New Delhi: With Sharad Pawar recusing himself from the Empowered Group of Ministers (EGoM) which was to decide on the base price for 2G auctions, the spectrum circus continues.
As the government now gets busy in finding a replacement to Pawar, there is increasing speculation about Telecom Minister Kapil Sibal wanting to push for a lower base price for 2G auctions. Sources told Firstpost that though Sibal may agree to substantially lower the spectrum base price, he may do so and suggest a higher 5 percent spectrum usage charge, against the 3 percent proposed by the sector regulator Telecom Regulatory Authority of India (Trai).
If this happens, it could be quite a smart move. Not only will Sibal have prevented a no-show in the upcoming auctions by lowering the reserve price. A no-show is a real possibility since the Trai-proposed reserve price is over Rs 3,622 crore per Mhz of all-India spectrum and thus deemed unaffordable for telcos. But shifting the burden from reserve price to spectrum user fee, Sibal would have addressed the industry’s other grouse of staggering the payment of fees.
At present, telcos pay varying spectrum usage charges based on their AGR – adjusted gross revenue, depending on circle and type of service offered. Trai, in its initial recommendations, had proposed lowering this charge to 1 percent while justifying the “high” base price for fresh 2G auctions. In its revised recommendations, it raised spectrum usage charge to 3 percent while retaining the base price.
If Sibal gets away with raising this further to 5 percent, he will have hit two birds with one stone – meeting revenue targets the government is eyeing from the telecom sector and allowing telcos to make large payments on a quarterly or yearly basis (usage charge payments) instead of collecting money upfront through a high reserve price during the auctions.
Another crucial aspect on which the government’s revenue generation targets hinge is whether telcos will be asked to pay for all the spectrum they hold prospectively or only for a part of the spectrum they hold. According to reports in The Economic Times and Business Standard, a meeting of the Cabinet Committee on Economic Affairs is expected to take a call on this issue later today (Tuesday). The two reports suggest that while Sibal’s ministry wants existing telcos to be charged for all spectrum prospectively at whatever base price is decided by the eGoM, Prime Minister Manmohan Singh and Planning Commission Deputy Chairman Montek Ahluwalia don’t think this is a good idea.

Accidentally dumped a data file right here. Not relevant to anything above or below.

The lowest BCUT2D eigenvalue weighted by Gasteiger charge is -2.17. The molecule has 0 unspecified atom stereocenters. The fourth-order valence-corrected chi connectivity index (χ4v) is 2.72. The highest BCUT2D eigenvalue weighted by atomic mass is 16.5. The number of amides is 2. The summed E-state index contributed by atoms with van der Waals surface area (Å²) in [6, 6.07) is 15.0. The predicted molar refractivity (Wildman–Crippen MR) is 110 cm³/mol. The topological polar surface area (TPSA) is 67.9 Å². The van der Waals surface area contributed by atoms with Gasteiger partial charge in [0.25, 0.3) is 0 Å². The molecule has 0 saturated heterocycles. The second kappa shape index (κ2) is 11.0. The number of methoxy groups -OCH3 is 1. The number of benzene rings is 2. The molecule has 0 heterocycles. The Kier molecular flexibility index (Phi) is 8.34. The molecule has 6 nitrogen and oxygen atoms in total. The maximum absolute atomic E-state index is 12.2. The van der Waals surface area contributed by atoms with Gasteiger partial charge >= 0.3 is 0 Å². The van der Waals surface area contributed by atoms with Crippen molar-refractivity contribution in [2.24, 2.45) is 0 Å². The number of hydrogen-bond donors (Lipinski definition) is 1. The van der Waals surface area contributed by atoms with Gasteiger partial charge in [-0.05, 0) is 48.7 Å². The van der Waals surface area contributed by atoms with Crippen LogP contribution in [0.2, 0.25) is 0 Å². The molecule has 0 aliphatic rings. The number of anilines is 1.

The ET story says the Department of Telecom “has been forced to modify a proposal that would have made it compulsory for existing operators to pay the auction-determined price for all airwaves they currently hold, following opposition from the finance ministry, the Planning Commission and the Department of Industrial Policy and Promotion”.
The BS report says the finance ministry has suggested that existing telcos should be given two options. One, they can be allowed to use up to 4.4 Mhz or 6.2 Mhz of spectrum at an administered price (the Rs 1,650 crore they paid for a pan-India licence) and not be charged the new rates, letting that spectrum remain non-liberalised. Or, two, they can be given an option to shift to liberalised spectrum (i.e. use spectrum for any kind of service, 2G, 3G or 4G) by paying the new price.
ET says the government could generate Rs 1,05,803 crore if telcos are asked to pay for all spectrum they hold prospectively. So why don’t the PM and Montek want this revenue? A telco official pointed out that the government is wary of disincentivising investments in the telecom sector, which is a real possibility if spectrum pricing and other financial aspects of the upcoming options remain unattractive to bidders.